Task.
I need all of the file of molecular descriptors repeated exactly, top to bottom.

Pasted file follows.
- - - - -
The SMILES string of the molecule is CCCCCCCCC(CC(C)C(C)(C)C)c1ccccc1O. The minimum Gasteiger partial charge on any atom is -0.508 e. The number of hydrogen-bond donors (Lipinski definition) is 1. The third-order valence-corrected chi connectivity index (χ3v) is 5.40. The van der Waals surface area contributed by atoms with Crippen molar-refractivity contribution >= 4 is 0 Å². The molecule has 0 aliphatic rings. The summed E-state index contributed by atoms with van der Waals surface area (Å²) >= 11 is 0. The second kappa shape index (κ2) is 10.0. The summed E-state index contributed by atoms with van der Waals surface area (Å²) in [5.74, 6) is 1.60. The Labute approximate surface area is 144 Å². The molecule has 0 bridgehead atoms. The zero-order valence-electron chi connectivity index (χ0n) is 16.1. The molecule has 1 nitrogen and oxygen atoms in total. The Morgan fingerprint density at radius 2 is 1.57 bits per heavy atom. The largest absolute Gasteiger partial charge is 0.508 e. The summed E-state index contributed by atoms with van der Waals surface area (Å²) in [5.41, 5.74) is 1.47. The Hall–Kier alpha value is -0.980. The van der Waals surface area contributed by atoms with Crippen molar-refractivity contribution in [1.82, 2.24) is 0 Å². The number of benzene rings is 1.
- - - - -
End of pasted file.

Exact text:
The SMILES string of the molecule is CCCCCCCCC(CC(C)C(C)(C)C)c1ccccc1O. The minimum Gasteiger partial charge on any atom is -0.508 e. The number of hydrogen-bond donors (Lipinski definition) is 1. The third-order valence-corrected chi connectivity index (χ3v) is 5.40. The van der Waals surface area contributed by atoms with Crippen molar-refractivity contribution >= 4 is 0 Å². The molecule has 0 aliphatic rings. The summed E-state index contributed by atoms with van der Waals surface area (Å²) >= 11 is 0. The second kappa shape index (κ2) is 10.0. The summed E-state index contributed by atoms with van der Waals surface area (Å²) in [5.74, 6) is 1.60. The Labute approximate surface area is 144 Å². The molecule has 0 bridgehead atoms. The zero-order valence-electron chi connectivity index (χ0n) is 16.1. The molecule has 1 nitrogen and oxygen atoms in total. The Morgan fingerprint density at radius 2 is 1.57 bits per heavy atom. The largest absolute Gasteiger partial charge is 0.508 e. The summed E-state index contributed by atoms with van der Waals surface area (Å²) in [5.41, 5.74) is 1.47. The Hall–Kier alpha value is -0.980. The van der Waals surface area contributed by atoms with Crippen molar-refractivity contribution in [1.82, 2.24) is 0 Å². The number of benzene rings is 1.